Characterization of adsorbed microlayer thickness on an oceanic glass plate sampler

Masaya Shinki, Magnus Wendeberg, Svein Vagle, Jay T. Cullen, Dennis K. Hore

Limnol. Oceanogr. Methods 10:728-735 (2012) | DOI: 10.4319/lom.2012.10.728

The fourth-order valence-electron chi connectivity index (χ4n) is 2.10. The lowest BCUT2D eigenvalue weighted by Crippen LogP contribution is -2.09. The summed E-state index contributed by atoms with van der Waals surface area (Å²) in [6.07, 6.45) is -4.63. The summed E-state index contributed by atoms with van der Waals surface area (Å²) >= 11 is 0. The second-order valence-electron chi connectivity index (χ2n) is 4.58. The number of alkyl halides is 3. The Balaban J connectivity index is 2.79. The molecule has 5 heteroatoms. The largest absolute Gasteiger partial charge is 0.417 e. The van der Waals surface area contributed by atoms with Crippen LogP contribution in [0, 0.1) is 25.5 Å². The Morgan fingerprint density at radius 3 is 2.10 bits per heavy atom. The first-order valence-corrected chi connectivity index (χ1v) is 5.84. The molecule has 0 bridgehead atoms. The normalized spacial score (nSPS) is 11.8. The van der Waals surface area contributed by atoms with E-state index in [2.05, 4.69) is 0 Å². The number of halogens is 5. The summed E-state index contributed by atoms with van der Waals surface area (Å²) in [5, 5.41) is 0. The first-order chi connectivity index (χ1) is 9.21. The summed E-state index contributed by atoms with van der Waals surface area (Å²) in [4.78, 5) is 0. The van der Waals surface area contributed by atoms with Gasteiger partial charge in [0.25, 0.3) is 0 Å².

ABSTRACT: The thickness of solution layers adsorbed onto rotating glass plates designed for use on an oceanic glass plate sampler was investigated in laboratory experiments using optical techniques. Using the Beer-Lambert Law, light attenuation measurements were used to calculate the thickness of adsorbed solution layers on a rotating glass disk with and without salt and surfactants. The observations have shown that the adsorbed film thickness can vary between 80 and 40 μm for glass rotation speeds between 4 and 16 cm s-1, depending on salinity and surfactant concentrations. For example, the thickness of a film of water with 40 ppt of salt and 5 cm s-1 rotation speed was in the range of 80 μm. The adsorbed layer thickness increases with increasing salt concentration and with increasing concentrations of surface active substances. These results are comparable to results obtained by vertically dipping a glass plate and determining film thickness from the collected volume of water. Because the glass disk rotational speed significantly influences the thickness of the adsorbed solution layer, it is important that the speed is maintained at a value for which the adsorbed thickness has been calibrated. At typical oceanic salinities, the dependence of the adsorbed film thickness on rotation speed was limited. However, even small changes in surface active substances resulted in significant thickness changes.